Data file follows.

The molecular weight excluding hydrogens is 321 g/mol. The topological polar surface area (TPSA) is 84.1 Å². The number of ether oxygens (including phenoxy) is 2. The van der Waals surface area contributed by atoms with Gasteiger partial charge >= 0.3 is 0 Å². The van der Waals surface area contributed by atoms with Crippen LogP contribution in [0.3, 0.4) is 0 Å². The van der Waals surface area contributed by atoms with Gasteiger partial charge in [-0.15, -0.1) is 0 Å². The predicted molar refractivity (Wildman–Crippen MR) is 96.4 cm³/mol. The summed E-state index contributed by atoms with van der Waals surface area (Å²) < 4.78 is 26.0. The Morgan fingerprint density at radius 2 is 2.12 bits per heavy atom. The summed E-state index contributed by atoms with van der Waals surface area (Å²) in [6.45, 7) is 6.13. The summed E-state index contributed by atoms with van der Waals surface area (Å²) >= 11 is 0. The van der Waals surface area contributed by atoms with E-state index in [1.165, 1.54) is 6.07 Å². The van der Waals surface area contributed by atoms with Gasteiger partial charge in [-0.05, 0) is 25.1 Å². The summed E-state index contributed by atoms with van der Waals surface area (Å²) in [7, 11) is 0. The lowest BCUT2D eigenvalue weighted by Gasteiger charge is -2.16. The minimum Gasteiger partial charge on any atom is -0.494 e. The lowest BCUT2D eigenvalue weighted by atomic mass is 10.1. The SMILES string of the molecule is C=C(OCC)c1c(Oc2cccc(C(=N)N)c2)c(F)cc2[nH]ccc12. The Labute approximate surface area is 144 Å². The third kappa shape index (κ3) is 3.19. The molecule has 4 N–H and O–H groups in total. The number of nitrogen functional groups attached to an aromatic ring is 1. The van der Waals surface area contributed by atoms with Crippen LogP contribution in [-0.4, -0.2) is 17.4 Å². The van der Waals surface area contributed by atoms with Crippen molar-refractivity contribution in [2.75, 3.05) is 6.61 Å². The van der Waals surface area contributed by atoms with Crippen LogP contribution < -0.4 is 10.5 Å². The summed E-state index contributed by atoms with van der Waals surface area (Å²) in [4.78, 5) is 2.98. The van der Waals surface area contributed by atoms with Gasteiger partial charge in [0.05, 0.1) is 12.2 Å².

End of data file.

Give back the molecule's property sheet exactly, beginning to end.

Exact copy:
The molecular weight excluding hydrogens is 321 g/mol. The topological polar surface area (TPSA) is 84.1 Å². The number of ether oxygens (including phenoxy) is 2. The van der Waals surface area contributed by atoms with Gasteiger partial charge >= 0.3 is 0 Å². The van der Waals surface area contributed by atoms with Crippen LogP contribution in [0.3, 0.4) is 0 Å². The van der Waals surface area contributed by atoms with Gasteiger partial charge in [-0.15, -0.1) is 0 Å². The predicted molar refractivity (Wildman–Crippen MR) is 96.4 cm³/mol. The summed E-state index contributed by atoms with van der Waals surface area (Å²) < 4.78 is 26.0. The Morgan fingerprint density at radius 2 is 2.12 bits per heavy atom. The summed E-state index contributed by atoms with van der Waals surface area (Å²) in [6.45, 7) is 6.13. The summed E-state index contributed by atoms with van der Waals surface area (Å²) >= 11 is 0. The van der Waals surface area contributed by atoms with E-state index in [1.165, 1.54) is 6.07 Å². The van der Waals surface area contributed by atoms with Gasteiger partial charge in [-0.05, 0) is 25.1 Å². The summed E-state index contributed by atoms with van der Waals surface area (Å²) in [7, 11) is 0. The lowest BCUT2D eigenvalue weighted by Gasteiger charge is -2.16. The minimum Gasteiger partial charge on any atom is -0.494 e. The lowest BCUT2D eigenvalue weighted by atomic mass is 10.1. The SMILES string of the molecule is C=C(OCC)c1c(Oc2cccc(C(=N)N)c2)c(F)cc2[nH]ccc12. The Labute approximate surface area is 144 Å². The third kappa shape index (κ3) is 3.19. The molecule has 4 N–H and O–H groups in total. The number of nitrogen functional groups attached to an aromatic ring is 1. The van der Waals surface area contributed by atoms with Crippen LogP contribution in [-0.4, -0.2) is 17.4 Å². The van der Waals surface area contributed by atoms with Crippen molar-refractivity contribution in [2.75, 3.05) is 6.61 Å². The van der Waals surface area contributed by atoms with Crippen LogP contribution < -0.4 is 10.5 Å². The summed E-state index contributed by atoms with van der Waals surface area (Å²) in [4.78, 5) is 2.98. The van der Waals surface area contributed by atoms with Gasteiger partial charge in [0.05, 0.1) is 12.2 Å².